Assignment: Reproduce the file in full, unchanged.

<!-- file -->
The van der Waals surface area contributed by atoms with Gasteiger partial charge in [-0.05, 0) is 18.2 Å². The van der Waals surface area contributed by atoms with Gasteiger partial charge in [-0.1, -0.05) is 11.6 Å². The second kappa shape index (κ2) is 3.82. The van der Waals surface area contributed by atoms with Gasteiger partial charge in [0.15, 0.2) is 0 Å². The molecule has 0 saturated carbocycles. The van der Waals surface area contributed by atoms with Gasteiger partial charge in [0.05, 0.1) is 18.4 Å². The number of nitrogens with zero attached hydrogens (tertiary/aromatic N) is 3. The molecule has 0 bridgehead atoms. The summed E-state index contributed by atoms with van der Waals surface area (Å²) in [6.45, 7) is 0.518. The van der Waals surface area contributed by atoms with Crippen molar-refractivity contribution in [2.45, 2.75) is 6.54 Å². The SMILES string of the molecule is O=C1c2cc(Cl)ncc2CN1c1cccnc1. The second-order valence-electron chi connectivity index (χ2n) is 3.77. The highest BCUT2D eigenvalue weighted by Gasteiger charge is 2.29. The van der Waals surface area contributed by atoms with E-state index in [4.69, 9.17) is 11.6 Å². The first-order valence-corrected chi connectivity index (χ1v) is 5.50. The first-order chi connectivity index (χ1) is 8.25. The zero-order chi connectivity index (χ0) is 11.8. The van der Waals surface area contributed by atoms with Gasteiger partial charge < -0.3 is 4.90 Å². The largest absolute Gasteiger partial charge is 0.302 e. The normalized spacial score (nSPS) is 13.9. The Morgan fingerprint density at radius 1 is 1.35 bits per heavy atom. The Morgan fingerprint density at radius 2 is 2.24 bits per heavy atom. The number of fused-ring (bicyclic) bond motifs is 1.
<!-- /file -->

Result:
The van der Waals surface area contributed by atoms with Gasteiger partial charge in [-0.05, 0) is 18.2 Å². The van der Waals surface area contributed by atoms with Gasteiger partial charge in [-0.1, -0.05) is 11.6 Å². The second kappa shape index (κ2) is 3.82. The van der Waals surface area contributed by atoms with Gasteiger partial charge in [0.15, 0.2) is 0 Å². The molecule has 0 saturated carbocycles. The van der Waals surface area contributed by atoms with Gasteiger partial charge in [0.05, 0.1) is 18.4 Å². The number of nitrogens with zero attached hydrogens (tertiary/aromatic N) is 3. The molecule has 0 bridgehead atoms. The summed E-state index contributed by atoms with van der Waals surface area (Å²) in [6.45, 7) is 0.518. The van der Waals surface area contributed by atoms with Crippen molar-refractivity contribution in [2.45, 2.75) is 6.54 Å². The SMILES string of the molecule is O=C1c2cc(Cl)ncc2CN1c1cccnc1. The second-order valence-electron chi connectivity index (χ2n) is 3.77. The highest BCUT2D eigenvalue weighted by Gasteiger charge is 2.29. The van der Waals surface area contributed by atoms with E-state index in [4.69, 9.17) is 11.6 Å². The first-order valence-corrected chi connectivity index (χ1v) is 5.50. The first-order chi connectivity index (χ1) is 8.25. The zero-order chi connectivity index (χ0) is 11.8. The van der Waals surface area contributed by atoms with Gasteiger partial charge < -0.3 is 4.90 Å². The largest absolute Gasteiger partial charge is 0.302 e. The normalized spacial score (nSPS) is 13.9. The Morgan fingerprint density at radius 1 is 1.35 bits per heavy atom. The Morgan fingerprint density at radius 2 is 2.24 bits per heavy atom. The number of fused-ring (bicyclic) bond motifs is 1.